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Features February 2016 Issue

If the Cancer Surgeon Got Clean Margins,  Why Did the Tumor Grow Back?

If the Cancer Surgeon Got Clean Margins, Why Did the Tumor Grow Back?

The benefits — and limitations — of assessing margins when a cancer is removed in an operation.

You sit anxiously in the waiting room while your dog undergoes surgery to remove a cancerous mass. Finally, after what seems like forever, the doctor comes out in his scrubs and tells you he was able to excise the malignant tumor and that he believes he got it all. Relieved but not yet “out of the woods,” you wait for the pathology report. Sure enough, it confirms the surgeon’s belief that he excised the cancer in its entirety. There are clean margins.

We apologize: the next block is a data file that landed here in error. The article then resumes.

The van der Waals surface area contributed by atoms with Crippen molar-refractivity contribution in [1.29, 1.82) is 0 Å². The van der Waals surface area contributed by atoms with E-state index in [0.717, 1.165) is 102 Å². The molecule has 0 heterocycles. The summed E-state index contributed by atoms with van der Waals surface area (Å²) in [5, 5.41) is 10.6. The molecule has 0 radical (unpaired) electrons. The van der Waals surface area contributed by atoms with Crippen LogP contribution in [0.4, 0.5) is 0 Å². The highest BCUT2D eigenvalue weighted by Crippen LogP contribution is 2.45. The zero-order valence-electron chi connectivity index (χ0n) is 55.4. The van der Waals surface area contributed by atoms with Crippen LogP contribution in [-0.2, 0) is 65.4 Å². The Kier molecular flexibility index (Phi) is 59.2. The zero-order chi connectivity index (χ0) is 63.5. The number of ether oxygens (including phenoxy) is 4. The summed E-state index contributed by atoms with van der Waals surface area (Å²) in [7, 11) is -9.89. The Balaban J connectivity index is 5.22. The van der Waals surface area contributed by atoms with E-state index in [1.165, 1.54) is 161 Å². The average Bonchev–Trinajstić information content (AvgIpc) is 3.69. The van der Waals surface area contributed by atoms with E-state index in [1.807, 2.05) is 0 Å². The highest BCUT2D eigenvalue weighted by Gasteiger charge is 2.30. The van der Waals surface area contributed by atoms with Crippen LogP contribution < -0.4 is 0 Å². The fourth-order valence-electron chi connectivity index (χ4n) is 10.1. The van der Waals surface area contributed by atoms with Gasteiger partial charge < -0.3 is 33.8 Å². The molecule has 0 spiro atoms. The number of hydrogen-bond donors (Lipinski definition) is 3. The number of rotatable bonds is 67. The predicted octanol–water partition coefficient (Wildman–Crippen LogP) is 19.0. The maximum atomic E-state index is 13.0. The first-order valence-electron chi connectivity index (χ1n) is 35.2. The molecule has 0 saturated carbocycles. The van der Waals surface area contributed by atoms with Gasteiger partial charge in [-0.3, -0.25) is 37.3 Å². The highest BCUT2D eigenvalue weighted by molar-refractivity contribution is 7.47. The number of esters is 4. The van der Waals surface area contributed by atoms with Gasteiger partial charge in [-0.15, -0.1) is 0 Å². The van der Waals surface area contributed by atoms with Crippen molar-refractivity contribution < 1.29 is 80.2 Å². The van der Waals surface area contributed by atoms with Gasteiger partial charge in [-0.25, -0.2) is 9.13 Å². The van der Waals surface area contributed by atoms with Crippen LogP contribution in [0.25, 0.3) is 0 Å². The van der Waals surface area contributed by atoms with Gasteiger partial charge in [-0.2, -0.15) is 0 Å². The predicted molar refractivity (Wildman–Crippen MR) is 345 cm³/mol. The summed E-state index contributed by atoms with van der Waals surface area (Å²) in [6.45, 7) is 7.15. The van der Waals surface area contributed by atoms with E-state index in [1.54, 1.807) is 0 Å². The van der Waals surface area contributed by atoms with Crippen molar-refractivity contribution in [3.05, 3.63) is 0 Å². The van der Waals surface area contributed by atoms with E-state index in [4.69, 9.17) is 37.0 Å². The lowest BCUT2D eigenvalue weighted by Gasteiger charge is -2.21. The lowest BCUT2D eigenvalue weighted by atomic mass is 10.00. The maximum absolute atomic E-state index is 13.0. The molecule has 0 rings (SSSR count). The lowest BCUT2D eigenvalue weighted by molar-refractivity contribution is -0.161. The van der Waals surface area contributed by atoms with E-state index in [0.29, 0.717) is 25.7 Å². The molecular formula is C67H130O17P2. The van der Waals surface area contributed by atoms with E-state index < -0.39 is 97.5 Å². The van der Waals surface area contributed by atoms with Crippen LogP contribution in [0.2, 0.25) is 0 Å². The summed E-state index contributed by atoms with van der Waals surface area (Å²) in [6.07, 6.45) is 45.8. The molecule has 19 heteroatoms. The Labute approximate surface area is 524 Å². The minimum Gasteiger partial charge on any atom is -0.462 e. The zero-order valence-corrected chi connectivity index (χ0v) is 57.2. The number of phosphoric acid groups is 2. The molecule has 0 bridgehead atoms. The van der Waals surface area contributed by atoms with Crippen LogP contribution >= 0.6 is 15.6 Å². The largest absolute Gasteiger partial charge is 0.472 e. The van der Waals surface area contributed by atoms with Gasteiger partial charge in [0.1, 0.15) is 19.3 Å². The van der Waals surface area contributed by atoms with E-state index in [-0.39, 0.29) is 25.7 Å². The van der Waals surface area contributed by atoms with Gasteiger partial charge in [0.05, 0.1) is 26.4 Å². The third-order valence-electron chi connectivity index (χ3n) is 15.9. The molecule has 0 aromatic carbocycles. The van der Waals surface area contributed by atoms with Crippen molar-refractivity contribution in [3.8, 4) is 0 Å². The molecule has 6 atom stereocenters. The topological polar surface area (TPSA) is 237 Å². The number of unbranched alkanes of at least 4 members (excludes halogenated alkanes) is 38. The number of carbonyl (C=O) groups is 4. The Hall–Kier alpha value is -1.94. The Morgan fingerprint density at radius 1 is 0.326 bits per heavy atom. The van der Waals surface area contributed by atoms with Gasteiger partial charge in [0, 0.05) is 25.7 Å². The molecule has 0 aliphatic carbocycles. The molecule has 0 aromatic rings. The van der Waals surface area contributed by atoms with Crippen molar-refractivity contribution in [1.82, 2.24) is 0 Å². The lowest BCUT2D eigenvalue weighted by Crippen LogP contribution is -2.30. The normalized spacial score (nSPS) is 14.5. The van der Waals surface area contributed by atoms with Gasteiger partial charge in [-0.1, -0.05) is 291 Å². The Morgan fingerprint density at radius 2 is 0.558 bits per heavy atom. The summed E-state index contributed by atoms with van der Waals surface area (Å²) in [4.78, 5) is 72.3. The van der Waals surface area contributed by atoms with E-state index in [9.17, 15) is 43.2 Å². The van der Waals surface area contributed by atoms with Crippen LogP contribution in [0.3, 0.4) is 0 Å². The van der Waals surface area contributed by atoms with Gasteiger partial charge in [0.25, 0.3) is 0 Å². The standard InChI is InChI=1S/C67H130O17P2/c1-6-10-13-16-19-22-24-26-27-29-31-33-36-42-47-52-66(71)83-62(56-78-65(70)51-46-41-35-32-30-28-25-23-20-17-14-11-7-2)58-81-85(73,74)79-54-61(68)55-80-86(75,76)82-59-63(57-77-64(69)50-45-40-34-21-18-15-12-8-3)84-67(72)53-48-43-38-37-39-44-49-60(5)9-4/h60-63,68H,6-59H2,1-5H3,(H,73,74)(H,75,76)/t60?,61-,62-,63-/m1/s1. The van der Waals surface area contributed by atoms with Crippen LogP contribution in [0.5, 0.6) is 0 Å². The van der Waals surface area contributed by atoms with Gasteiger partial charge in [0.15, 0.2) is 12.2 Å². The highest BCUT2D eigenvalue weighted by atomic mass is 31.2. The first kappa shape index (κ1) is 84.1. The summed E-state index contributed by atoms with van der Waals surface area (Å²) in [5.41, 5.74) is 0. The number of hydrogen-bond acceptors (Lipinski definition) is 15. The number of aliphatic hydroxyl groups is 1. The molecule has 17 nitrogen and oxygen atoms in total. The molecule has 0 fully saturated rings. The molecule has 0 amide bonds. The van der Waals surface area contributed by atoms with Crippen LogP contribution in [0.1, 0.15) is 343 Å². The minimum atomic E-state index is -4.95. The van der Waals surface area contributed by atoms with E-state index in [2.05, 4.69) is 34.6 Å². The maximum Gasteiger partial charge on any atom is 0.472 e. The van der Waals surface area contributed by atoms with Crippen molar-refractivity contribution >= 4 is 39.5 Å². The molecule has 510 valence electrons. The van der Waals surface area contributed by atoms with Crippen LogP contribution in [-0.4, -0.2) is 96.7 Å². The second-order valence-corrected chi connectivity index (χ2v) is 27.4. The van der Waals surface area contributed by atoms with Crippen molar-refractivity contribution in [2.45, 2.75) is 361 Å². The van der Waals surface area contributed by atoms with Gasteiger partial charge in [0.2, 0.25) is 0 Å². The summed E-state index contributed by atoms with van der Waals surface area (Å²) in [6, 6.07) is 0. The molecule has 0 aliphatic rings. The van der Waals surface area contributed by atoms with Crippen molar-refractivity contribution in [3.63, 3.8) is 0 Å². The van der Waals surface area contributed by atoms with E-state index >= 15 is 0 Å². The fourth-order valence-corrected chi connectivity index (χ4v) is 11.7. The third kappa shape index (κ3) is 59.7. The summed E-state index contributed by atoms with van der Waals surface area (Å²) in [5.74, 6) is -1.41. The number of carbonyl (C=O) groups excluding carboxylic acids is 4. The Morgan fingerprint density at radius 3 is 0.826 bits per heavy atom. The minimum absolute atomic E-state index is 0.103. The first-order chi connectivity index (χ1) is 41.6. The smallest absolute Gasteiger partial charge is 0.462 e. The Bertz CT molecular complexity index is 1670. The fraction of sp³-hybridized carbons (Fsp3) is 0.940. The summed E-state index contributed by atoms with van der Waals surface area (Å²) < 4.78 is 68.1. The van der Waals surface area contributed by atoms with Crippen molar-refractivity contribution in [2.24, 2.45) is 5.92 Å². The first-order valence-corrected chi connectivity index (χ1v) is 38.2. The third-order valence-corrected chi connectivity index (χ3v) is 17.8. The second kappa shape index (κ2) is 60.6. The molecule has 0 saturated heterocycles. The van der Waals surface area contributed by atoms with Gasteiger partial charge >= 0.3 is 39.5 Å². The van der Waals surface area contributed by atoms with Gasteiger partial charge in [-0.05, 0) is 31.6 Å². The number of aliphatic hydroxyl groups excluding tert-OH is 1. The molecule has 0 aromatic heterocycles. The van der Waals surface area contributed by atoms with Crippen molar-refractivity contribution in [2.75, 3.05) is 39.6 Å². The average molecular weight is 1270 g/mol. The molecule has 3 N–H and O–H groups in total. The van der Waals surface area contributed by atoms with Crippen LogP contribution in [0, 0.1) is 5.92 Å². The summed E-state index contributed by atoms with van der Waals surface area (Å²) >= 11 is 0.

Why, then, does the tumor grow back in the exact same spot some months later?

Says soft tissue veterinary surgeon John Berg, DVM, who operates on cancerous tumors …

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